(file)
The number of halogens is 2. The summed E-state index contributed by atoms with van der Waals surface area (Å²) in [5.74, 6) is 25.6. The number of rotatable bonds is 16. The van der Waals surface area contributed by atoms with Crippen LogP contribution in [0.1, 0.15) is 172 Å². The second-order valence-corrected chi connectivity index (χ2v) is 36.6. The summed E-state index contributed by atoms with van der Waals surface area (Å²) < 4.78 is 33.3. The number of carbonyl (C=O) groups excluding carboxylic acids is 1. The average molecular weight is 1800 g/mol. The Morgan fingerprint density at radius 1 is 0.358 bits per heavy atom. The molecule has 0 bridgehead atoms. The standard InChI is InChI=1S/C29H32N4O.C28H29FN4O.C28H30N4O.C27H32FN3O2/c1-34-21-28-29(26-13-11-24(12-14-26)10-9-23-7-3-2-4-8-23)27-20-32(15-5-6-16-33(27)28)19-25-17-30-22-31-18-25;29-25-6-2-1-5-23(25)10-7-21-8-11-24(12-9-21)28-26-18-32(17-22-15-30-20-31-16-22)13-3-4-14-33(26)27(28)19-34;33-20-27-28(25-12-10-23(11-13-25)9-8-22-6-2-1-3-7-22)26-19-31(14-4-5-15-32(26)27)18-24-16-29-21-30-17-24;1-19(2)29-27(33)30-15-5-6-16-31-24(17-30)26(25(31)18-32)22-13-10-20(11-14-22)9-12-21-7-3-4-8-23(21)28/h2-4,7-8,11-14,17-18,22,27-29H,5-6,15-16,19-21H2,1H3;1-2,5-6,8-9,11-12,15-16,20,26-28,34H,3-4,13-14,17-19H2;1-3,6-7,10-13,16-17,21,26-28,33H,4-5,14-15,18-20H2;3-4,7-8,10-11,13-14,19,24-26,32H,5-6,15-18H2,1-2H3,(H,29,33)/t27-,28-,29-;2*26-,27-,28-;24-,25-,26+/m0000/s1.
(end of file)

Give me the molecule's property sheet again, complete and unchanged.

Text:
The number of halogens is 2. The summed E-state index contributed by atoms with van der Waals surface area (Å²) in [5.74, 6) is 25.6. The number of rotatable bonds is 16. The van der Waals surface area contributed by atoms with Crippen LogP contribution in [0.1, 0.15) is 172 Å². The second-order valence-corrected chi connectivity index (χ2v) is 36.6. The summed E-state index contributed by atoms with van der Waals surface area (Å²) < 4.78 is 33.3. The number of carbonyl (C=O) groups excluding carboxylic acids is 1. The average molecular weight is 1800 g/mol. The Morgan fingerprint density at radius 1 is 0.358 bits per heavy atom. The molecule has 0 bridgehead atoms. The standard InChI is InChI=1S/C29H32N4O.C28H29FN4O.C28H30N4O.C27H32FN3O2/c1-34-21-28-29(26-13-11-24(12-14-26)10-9-23-7-3-2-4-8-23)27-20-32(15-5-6-16-33(27)28)19-25-17-30-22-31-18-25;29-25-6-2-1-5-23(25)10-7-21-8-11-24(12-9-21)28-26-18-32(17-22-15-30-20-31-16-22)13-3-4-14-33(26)27(28)19-34;33-20-27-28(25-12-10-23(11-13-25)9-8-22-6-2-1-3-7-22)26-19-31(14-4-5-15-32(26)27)18-24-16-29-21-30-17-24;1-19(2)29-27(33)30-15-5-6-16-31-24(17-30)26(25(31)18-32)22-13-10-20(11-14-22)9-12-21-7-3-4-8-23(21)28/h2-4,7-8,11-14,17-18,22,27-29H,5-6,15-16,19-21H2,1H3;1-2,5-6,8-9,11-12,15-16,20,26-28,34H,3-4,13-14,17-19H2;1-3,6-7,10-13,16-17,21,26-28,33H,4-5,14-15,18-20H2;3-4,7-8,10-11,13-14,19,24-26,32H,5-6,15-18H2,1-2H3,(H,29,33)/t27-,28-,29-;2*26-,27-,28-;24-,25-,26+/m0000/s1.